Unforeseen challenges: An insight into volunteering on an IFoA pandemic working group


Analysing and understanding the COVID-19 pandemic introduces a host of unforeseen challenges that are very different to traditional actuarial work. Andrew Robinson, Naliaka Wafula, Sukrita Singh and John Branford from our PAN4 COVID-19 workstream share their experiences and ask for your thoughts and insights as to how the challenges can be best addressed.

Whilst volunteering for the IFoA, our pandemic working group has rapidly developed an appreciation and respect for the work put in by others when conducting research. In this blog we share those lessons with you and ask you for your views on how to tackle research in an ever evolving pandemic. 
As actuaries we have a broad range of skills useful in understanding the COVID-19 pandemic, derived from our industry specific knowledge, including data handling and statistical analysis. The COVID-19 pandemic has given rise to a whole host of challenges unforeseen to our volunteer group as they differ from those in traditional actuarial work.
Our volunteer group is looking at the impacts of the pandemic on inequality, and we have started by testing the hypothesis that the level of equality (fairness) in a country rather than the level of absolute wealth has had the greater impact on the health and economic outcomes from coronavirus. More to follow on the outcomes of that study in another blog but for now we share some of the obstacles we have faced so far.
The health outcome - studying the death rate
We quickly concluded that deaths rather than cases were the most reliable health measure as the latter depend crucially on testing levels which lack consistency across countries and the former were apparently well-defined and easily available. Although different countries use different methods for reporting coronavirus deaths we have used the published figures as the (perhaps better) alternative of excess deaths is available for far fewer countries.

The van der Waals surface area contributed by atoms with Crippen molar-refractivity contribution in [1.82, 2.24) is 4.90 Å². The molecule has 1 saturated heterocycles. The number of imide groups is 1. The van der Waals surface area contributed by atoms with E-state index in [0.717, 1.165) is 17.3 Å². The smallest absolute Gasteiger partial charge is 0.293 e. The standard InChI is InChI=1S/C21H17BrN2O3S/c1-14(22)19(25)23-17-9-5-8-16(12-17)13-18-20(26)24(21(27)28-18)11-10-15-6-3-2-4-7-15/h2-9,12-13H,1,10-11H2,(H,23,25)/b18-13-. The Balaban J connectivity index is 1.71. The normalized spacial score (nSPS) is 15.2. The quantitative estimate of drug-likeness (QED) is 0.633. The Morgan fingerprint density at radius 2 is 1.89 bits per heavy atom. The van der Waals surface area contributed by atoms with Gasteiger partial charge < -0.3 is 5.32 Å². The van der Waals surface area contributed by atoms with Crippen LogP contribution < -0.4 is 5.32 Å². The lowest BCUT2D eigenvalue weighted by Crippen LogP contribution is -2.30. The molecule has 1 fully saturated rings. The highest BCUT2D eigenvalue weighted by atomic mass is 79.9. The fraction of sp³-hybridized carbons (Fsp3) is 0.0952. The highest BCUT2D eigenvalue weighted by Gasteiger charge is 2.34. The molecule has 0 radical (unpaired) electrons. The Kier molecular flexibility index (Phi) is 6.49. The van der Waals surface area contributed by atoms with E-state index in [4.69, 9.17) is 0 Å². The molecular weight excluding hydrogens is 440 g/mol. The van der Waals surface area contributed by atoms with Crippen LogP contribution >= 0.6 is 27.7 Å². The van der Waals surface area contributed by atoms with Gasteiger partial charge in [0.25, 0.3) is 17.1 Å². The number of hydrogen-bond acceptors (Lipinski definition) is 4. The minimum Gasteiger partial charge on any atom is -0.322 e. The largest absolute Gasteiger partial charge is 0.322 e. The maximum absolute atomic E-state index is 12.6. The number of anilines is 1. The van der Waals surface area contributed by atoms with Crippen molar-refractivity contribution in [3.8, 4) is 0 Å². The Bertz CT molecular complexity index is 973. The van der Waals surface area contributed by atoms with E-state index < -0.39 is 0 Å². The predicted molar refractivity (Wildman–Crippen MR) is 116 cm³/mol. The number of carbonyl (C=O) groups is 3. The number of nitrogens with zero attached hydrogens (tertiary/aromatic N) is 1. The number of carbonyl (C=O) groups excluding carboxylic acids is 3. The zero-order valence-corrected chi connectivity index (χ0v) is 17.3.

Our next problem was considering how one assesses the spread of coronavirus through a country whilst comparing to another. The most simple metric would be deaths per million but would it be reasonable to compare this data at a static point in time if one country didn’t see its first case until much later than others? Should one look at the number of deaths in the ‘first wave’? Where though does a wave begin and end? Do these timing problems discredit the outcome of the study for those countries well into their second wave?
We had considered measuring the impact of the virus since the date of the 100th case or 100th death, but in measuring the total impact over the course of the pandemic and not the rate of spread, deaths per million was chosen. The economic data being compared to could not be broken down into small time periods, adding additional complexity to any subsequent correlation testing. 
The economic outcome - the quest for data
In our working lives, our profession, employers or clients tend to provide us with established data sets in standard, familiar formats from which we conduct our analysis. The challenge faced in studying the economic impact of the pandemic came in finding data sources for outcomes that were reliable, up to date and had data on a sufficient number of countries to aid us in performing reliable statistical tests.